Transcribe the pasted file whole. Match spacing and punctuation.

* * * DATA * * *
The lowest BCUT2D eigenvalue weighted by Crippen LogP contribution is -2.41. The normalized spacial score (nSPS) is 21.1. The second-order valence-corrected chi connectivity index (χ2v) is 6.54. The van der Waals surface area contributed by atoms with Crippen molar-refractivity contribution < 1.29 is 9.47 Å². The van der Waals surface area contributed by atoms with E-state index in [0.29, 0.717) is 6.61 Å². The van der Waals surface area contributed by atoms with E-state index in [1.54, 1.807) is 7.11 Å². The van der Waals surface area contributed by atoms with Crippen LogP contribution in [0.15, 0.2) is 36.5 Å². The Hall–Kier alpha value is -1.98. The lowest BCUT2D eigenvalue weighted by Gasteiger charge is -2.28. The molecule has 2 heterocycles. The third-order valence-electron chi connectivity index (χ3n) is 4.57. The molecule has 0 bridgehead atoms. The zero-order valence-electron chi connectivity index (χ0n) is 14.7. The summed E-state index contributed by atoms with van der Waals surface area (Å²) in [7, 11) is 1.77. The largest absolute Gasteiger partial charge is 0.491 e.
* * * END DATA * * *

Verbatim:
The lowest BCUT2D eigenvalue weighted by Crippen LogP contribution is -2.41. The normalized spacial score (nSPS) is 21.1. The second-order valence-corrected chi connectivity index (χ2v) is 6.54. The van der Waals surface area contributed by atoms with Crippen molar-refractivity contribution < 1.29 is 9.47 Å². The van der Waals surface area contributed by atoms with E-state index in [0.29, 0.717) is 6.61 Å². The van der Waals surface area contributed by atoms with E-state index in [1.54, 1.807) is 7.11 Å². The van der Waals surface area contributed by atoms with Crippen LogP contribution in [0.15, 0.2) is 36.5 Å². The Hall–Kier alpha value is -1.98. The lowest BCUT2D eigenvalue weighted by Gasteiger charge is -2.28. The molecule has 2 heterocycles. The third-order valence-electron chi connectivity index (χ3n) is 4.57. The molecule has 0 bridgehead atoms. The zero-order valence-electron chi connectivity index (χ0n) is 14.7. The summed E-state index contributed by atoms with van der Waals surface area (Å²) in [7, 11) is 1.77. The largest absolute Gasteiger partial charge is 0.491 e.